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History

Seeds

The Dartmouth Organic Farm was first proposed in a policy report entitled “Reduce, Recycle, and Educate: A Solid Waste Management Program For Dartmouth College”, for an Environmental Studies Program course, ENVS 50, Environmental Policy Formation, in 1988. In an attempt to address the need to cycle the nutrients of the college’s food system, two new elements were recommended for establishment at Dartmouth College; a campus-wide composting system and an organic farm. It was clear to the students that these two elements would put in place the key pieces needed for the institution to create a more sustainable food system. It was also clear to the students that an organic farm represented an important educational and recreational opportunity as well.

Over time, Dartmouth instituted a number of the components recommended by the 1988 ENVS 50 report, including one of the nation’s most successful campus recycling systems, and began field trials of a prototype food waste composting system at the Fullington Farm. But the college did not initiate the proposed student farm. To demonstrate the advantages and feasibility and aid in the planning of a student farm, another ENVS 50 class effort was directed to address these issues in the spring of 1991. The resulting report explored the numerous facets of a student college farm, including potential sites, management and budget. The report also identified the strong interest on the part of the student body through surveys and interviews. The relevance of a student farm as an interdisciplinary educational opportunity was highlighted, with an emphasis on culture and the environment. This report received support from students and faculty, particularly from the Environmental Studies Program and members of the Dartmouth Outing Club, but was not implemented.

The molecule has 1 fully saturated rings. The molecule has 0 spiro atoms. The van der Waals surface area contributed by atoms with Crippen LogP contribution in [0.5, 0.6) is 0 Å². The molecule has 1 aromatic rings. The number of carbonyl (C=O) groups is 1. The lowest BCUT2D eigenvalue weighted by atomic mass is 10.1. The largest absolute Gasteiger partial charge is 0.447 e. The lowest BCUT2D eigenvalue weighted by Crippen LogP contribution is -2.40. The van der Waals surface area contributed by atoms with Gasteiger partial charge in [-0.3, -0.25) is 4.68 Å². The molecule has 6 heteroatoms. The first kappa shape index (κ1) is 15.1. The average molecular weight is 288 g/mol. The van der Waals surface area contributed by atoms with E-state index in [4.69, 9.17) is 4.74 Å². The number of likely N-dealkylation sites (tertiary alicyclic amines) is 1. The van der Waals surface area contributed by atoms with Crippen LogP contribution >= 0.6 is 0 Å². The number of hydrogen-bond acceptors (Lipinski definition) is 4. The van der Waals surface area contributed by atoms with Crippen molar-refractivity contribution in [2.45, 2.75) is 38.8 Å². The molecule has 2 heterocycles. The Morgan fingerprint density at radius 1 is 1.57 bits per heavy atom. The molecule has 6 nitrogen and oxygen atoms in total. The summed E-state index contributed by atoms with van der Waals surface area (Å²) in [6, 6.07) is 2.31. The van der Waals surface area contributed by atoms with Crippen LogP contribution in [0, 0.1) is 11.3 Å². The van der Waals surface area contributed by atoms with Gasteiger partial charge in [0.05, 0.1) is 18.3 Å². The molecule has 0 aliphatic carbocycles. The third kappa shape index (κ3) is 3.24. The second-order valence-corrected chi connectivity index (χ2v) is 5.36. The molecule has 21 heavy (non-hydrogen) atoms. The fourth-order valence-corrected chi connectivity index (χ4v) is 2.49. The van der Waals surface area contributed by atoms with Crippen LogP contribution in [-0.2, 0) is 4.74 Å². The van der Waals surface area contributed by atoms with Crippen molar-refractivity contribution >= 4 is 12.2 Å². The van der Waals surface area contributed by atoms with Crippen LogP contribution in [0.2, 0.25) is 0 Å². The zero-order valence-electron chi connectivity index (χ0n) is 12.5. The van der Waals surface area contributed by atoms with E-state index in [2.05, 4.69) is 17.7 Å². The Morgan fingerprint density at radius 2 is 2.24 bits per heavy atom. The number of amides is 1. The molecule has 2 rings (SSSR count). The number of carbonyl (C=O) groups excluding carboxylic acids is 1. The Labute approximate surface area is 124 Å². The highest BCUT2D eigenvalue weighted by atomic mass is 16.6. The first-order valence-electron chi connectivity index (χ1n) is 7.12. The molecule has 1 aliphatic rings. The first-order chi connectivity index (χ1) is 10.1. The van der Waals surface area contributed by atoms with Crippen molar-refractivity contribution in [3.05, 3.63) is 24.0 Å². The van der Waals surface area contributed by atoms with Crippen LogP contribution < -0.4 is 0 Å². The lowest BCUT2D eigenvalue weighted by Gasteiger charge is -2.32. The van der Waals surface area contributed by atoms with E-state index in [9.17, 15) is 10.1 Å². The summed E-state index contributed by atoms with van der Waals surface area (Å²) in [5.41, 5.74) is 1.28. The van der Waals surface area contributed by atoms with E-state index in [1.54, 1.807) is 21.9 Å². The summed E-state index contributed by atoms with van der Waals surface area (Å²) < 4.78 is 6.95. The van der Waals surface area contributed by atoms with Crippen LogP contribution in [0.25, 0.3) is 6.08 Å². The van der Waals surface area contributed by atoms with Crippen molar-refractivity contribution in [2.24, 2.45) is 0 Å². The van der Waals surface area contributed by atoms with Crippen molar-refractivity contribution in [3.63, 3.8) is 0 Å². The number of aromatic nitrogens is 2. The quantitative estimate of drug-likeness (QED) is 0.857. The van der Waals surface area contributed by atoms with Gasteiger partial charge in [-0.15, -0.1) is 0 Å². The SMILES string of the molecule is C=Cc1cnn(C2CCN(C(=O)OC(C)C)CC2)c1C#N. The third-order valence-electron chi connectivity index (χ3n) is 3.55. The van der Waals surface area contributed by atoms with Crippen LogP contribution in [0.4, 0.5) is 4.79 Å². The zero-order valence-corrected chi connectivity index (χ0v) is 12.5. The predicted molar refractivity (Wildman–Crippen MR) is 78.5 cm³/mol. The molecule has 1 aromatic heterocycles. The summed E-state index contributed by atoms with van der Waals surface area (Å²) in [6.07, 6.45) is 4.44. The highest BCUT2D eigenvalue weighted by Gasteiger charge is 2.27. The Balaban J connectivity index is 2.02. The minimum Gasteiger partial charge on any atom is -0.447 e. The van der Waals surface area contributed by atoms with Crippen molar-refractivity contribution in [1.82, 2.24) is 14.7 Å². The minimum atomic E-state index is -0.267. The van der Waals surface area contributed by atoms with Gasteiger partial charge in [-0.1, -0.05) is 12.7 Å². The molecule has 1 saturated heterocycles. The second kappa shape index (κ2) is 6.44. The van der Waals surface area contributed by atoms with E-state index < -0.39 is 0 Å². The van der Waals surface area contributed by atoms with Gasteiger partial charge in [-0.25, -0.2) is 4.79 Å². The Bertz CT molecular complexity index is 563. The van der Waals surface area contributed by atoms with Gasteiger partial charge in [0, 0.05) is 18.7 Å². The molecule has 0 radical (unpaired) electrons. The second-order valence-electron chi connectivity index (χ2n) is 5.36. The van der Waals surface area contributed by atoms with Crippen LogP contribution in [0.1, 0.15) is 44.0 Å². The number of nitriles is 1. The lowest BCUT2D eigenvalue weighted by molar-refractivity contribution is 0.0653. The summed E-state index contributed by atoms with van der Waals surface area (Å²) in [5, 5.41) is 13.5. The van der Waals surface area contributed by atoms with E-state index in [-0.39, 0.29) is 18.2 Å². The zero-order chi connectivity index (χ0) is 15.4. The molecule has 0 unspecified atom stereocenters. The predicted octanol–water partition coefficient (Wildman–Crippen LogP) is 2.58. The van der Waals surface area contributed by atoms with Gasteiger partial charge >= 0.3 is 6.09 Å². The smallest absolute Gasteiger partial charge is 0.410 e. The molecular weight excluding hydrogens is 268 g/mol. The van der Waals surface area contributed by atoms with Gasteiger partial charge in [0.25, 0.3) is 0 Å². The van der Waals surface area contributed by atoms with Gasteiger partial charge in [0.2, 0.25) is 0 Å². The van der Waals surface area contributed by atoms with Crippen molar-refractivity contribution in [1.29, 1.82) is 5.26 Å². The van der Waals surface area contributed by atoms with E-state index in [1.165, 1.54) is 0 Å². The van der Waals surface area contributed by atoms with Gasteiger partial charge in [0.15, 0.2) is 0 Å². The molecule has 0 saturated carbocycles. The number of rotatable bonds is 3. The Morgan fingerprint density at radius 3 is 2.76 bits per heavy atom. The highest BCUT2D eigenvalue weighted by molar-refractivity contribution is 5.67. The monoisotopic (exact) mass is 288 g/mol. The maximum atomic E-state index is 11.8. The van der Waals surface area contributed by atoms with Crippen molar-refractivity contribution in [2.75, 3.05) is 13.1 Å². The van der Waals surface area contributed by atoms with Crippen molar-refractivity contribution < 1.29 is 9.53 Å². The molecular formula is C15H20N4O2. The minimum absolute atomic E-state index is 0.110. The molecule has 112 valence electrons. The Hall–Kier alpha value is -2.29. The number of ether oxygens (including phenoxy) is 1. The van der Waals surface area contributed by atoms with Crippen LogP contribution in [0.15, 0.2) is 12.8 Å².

It was not until the winter of 1994, when a group of ESD students, part of the environmentally active student club of the Dartmouth Outing Club, discovered the 1991 ENVS 50 report and decided to implement it themselves. With the help from an ENVS faculty and support from the DOC, a small organic vegetable plot was planted at the College-owned ex-dairy farm, the Fullington Farm. This site, located three miles north of campus, right on the Connecticut River, had been cited in the 1991 report as the best-suited property for this endeavor, of all the college’s holdings. The first garden was such a success that a student proposal was put forth to the administration to create a farm program, at the Fullington Farm, based in large part on the 1991 ENVS 50 report. The plan included the hiring of a full time professional farm manager, to provide the guidance and continuity needed for such an enterprise. After a series of negotiations, a three-year pilot program was approved by the administration. The Dartmouth Organic Farm became the newest feature of the Outdoor Programs Office.

The first growing season began in the spring of 1996. The original farm manager, and a group of inspired and dedicated student farmers, produced a bumper crop of fresh, organic vegetables and sold them to dining halls, students and staff on campus. By all measures, this first year was a success. The following winter, a new farm manager, Scott Stokoe, was hired. Following two more successful seasons, the Dartmouth Organic Farm was made a permanent part of the Outdoor Programs Office. In spring 2013, the Farm Program transitioned into the Dartmouth Sustainability Office, where the education and research potential of the site could be better established and supported. Today, staff in the Sustainability Office work closely with Outdoor Programs Office staff and the Environmental Studies Program to run a variety of programs and manage the landscape. In spring 2015, the Office hired the third Farm Manager in program history, Laura Carpenter. 

Last Updated: 12/17/15